|Year : 2021 | Volume
| Issue : 4 | Page : 785-787
Mucous membrane grafting for lid margin keratinization in Stevens Johnson syndrome - An eye opening saga
C J Shah Cornea Services, Dr G Sitalakshmi Memorial Clinic for Ocular Surface Disorders, Sankara Nethralaya, Chennai, Tamil Nadu, India
|Date of Web Publication||16-Mar-2021|
Dr. Geetha Iyer
C J Shah Cornea Services, Dr G Sitalakshmi Memorial Clinic for Ocular Surface Disorders, Sankara Nethralaya, Chennai, Tamil Nadu
Source of Support: None, Conflict of Interest: None
|How to cite this article:|
Iyer G. Mucous membrane grafting for lid margin keratinization in Stevens Johnson syndrome - An eye opening saga. Indian J Ophthalmol 2021;69:785-7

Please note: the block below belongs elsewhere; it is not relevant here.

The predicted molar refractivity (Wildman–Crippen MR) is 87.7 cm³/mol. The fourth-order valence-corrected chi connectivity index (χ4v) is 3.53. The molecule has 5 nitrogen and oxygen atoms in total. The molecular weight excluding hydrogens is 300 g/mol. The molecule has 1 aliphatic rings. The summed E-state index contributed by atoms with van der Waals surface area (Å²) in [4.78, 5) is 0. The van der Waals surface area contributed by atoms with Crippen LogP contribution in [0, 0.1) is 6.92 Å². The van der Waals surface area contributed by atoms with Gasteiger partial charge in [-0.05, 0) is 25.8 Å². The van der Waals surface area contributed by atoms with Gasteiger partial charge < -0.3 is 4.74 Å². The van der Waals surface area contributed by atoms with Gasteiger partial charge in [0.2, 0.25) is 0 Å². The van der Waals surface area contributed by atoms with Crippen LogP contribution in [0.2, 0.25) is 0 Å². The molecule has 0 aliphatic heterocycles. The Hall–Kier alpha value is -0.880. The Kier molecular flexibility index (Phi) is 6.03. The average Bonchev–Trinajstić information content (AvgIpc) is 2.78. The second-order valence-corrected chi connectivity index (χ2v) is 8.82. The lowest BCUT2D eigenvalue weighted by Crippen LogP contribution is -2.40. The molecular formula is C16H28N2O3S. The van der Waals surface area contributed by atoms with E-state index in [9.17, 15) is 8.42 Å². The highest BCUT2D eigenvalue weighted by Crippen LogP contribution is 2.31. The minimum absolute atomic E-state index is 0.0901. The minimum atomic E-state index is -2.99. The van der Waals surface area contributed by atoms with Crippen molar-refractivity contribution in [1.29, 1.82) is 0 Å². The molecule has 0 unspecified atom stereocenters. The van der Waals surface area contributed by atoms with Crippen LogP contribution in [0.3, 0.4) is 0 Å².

|How to cite this URL:|
Iyer G. Mucous membrane grafting for lid margin keratinization in Stevens Johnson syndrome - An eye opening saga. Indian J Ophthalmol [serial online] 2021 [cited 2022 Aug 8];69:785-7. Available from: https://www.ijo.in/text.asp?2021/69/4/785/311265
I took the one less travelled by,
And that has made all the difference - Robert Frost
Despite the ambiguity in Frost's idea of nonconformity and individualism that tends to be debated upon till date, here is one road, less travelled over 60 years, that indeed made all the difference.
| The Quest|| |